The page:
need Tim Hudson
to pitch like he did on Wednesday if they want to contend. (Ross D. Franklin/AP)
One game obviously represents far too small a sample size from which to draw any firm conclusions about a team’s potential. But two to five games? Well, still too small.
Even so, each of the league’s 30 clubs has now completed at least its first full series, and we can at least begin to assess whether the hot starts of the half-dozen which are already two-or-more games above .500 represent something sustainable. Three of the six so far seem to be no less than the World Series contenders that everyone expected them to be: the Dodgers (4-1), the Nationals (3-0) and the Tigers (2-0). The other three are more surprising. In fact, last year they finished an average of 23 games below .500. Are they for real?
San Francisco Giants (3-1). For real? Probably.
Tim Hudson’s first start – he pitched 7 2/3 shutout innings on Wednesday – proved he has fully recovered from the broken leg he graphically suffered last July. And there is little reason to believe that, even at 38 years old, he won’t be the stabilizing mid-rotation force that the Giants, who still have most of the key pieces from their 2012 championship run, envisioned. But San Francisco’s four games against the Diamondbacks hinted that its real improvement will come on offense. Brandon Belt already has three home runs, including one in the first inning of Thursday’s 8-5 win, and that suggests the former top-25 prospect might have developed the genuine power stroke a club which homered just 107 times last year desperately needs. Equally important is the return to health of leadoff man Angel Pagan, who missed 91 games in 2013 due mostly to surgery to repair a torn left hamstring. Pagan has eight hits in his first 19 at-bats, the most recent of them coming with two outs in the top of the eighth on Thursday, when he hit what proved to be the difference-maker: A three-run home run.
Seattle Mariners (3-1). For real? Possibly.
“They needed to add a right-handed bat to protect Robinson Cano,” one rival scout told me a couple of weeks ago, “because Lloyd McClendon is going to get tired of seeing the opposing manager putting up four fingers in what should be Cano’s situations.” Opponents have indeed already walked Cano four times (twice intentionally) – he has more bases on balls save everyone but Jose Bautista and Andrew McCutchen – but the batter behind him, the long-struggling, switch-hitting former top prospect Justin Smoak, has made them pay. Smoak is batting .353 with an AL-best seven RBI. He is also just one of the Mariners’ until-now disappointing prospects who are showing signs of putting everything together for the game’s highest-scoring offense, as Dustin Ackley and Mike Zunino are both off to promising starts at the dish. We have recently seen a few clubs quickly rise into contention thanks to a group of talented young players who all made the leap together – the 2012 Nationals and Orioles come to mind – and the Mariners might be in the nascent stages of something similar. That Seattle held a couple of high-powered offenses (the Angels and A’s) to a total of 11 runs over four games without the services of the starters who are supposed to be their second- and third-best, the mildly injured Hisashi Iwakuma and Taijuan Walker, is particularly heartening.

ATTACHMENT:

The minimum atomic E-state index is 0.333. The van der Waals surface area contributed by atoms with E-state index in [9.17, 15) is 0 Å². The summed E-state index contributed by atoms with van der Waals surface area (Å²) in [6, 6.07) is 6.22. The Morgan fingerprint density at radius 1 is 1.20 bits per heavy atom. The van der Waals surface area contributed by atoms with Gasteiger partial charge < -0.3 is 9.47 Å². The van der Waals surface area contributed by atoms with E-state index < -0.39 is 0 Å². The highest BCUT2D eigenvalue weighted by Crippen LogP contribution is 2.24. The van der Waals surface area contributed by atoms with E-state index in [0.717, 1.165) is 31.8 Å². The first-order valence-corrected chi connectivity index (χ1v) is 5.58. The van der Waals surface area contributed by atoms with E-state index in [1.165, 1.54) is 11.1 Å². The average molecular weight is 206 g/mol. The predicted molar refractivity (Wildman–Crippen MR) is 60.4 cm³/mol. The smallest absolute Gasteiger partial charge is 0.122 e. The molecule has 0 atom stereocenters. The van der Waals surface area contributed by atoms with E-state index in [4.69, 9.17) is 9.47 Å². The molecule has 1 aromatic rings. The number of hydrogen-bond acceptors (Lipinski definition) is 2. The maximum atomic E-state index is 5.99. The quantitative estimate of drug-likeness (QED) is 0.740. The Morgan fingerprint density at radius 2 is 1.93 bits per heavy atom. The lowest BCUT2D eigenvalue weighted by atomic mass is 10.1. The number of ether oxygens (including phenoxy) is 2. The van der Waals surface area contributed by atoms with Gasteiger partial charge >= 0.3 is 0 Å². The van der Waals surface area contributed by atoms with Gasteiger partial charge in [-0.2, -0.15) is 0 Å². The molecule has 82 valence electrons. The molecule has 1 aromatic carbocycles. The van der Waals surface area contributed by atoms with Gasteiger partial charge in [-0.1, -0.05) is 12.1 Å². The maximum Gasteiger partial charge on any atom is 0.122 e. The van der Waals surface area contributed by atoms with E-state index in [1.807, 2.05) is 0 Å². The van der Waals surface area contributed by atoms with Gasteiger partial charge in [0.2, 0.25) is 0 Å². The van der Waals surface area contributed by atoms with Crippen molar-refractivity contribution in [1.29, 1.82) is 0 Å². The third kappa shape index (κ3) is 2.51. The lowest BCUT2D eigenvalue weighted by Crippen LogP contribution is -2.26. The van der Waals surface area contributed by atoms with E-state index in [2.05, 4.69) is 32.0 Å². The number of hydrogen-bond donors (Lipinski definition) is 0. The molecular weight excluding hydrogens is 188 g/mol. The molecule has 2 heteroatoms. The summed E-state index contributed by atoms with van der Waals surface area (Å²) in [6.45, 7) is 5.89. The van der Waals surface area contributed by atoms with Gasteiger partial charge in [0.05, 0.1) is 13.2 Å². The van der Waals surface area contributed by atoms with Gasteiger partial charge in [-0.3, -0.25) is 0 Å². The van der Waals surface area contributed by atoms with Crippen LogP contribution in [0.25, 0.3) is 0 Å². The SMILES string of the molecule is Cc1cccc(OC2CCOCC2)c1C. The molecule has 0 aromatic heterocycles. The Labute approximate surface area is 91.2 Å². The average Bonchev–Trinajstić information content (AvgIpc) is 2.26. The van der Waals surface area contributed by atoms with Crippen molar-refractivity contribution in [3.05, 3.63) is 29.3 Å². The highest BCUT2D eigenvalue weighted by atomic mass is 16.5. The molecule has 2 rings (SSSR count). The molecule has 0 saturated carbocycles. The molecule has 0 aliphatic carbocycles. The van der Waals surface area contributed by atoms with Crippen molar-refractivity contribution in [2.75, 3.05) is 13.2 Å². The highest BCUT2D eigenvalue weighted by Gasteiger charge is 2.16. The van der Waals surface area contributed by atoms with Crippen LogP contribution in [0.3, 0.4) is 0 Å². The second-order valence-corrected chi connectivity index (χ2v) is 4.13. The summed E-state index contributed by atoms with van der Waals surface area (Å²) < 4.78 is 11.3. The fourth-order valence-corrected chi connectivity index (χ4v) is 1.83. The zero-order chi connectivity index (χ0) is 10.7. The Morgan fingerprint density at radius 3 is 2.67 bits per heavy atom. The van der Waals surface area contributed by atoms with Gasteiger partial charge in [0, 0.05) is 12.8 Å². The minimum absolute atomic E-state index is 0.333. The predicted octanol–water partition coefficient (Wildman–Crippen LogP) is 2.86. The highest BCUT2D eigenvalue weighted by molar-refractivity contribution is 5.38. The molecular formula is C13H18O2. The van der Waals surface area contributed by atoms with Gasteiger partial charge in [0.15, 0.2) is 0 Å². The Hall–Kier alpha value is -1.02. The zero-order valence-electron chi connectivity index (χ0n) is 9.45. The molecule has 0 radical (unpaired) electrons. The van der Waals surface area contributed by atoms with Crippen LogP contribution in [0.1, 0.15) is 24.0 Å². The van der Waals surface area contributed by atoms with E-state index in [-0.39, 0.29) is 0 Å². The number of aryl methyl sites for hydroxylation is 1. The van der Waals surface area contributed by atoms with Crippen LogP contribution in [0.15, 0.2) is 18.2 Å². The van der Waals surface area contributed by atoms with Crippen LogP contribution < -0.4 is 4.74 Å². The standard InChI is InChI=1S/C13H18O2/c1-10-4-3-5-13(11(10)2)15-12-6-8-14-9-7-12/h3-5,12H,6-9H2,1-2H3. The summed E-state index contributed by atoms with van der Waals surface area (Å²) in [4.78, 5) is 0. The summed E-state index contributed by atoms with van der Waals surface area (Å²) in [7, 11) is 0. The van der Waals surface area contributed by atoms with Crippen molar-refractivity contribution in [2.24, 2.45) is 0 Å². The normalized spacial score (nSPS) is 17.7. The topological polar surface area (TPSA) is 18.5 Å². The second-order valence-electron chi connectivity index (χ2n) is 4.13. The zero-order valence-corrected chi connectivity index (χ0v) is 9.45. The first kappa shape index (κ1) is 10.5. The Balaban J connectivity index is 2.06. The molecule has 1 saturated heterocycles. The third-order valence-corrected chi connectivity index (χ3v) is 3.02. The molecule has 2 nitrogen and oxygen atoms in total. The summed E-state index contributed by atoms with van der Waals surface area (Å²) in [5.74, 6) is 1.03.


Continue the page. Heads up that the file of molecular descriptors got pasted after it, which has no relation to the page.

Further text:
Miami Marlins (3-1). For real? Not exactly.
The Marlins currently trail only the Mariners in runs scored, with 27, but those all came against the Rockies
, who had the NL’s worst ERA last season and figure to do so again. If you’d like to wager that 31-year-old journeyman Casey McGehee
will remain the majors’ RBI leader a week from now, I’ll take you on. The real reason for some optimism is the collection of power arms Miami has assembled. Jose Fernandez
and Nate Eovaldi are the league’s only starters whose fastballs averaged in excess of 95 mph in their first outings, and Henderson Alvarez
’s averaged more than 93. Additionally, two relievers, Carlos Marmol
and Mike Dunn
, are both averaging 94.3. That is an awful lot of heat – enough to make you believe Miami, assuming even a relatively modest continued offensive uptick, has a real shot of finishing third in the NL East for the first time since 2010.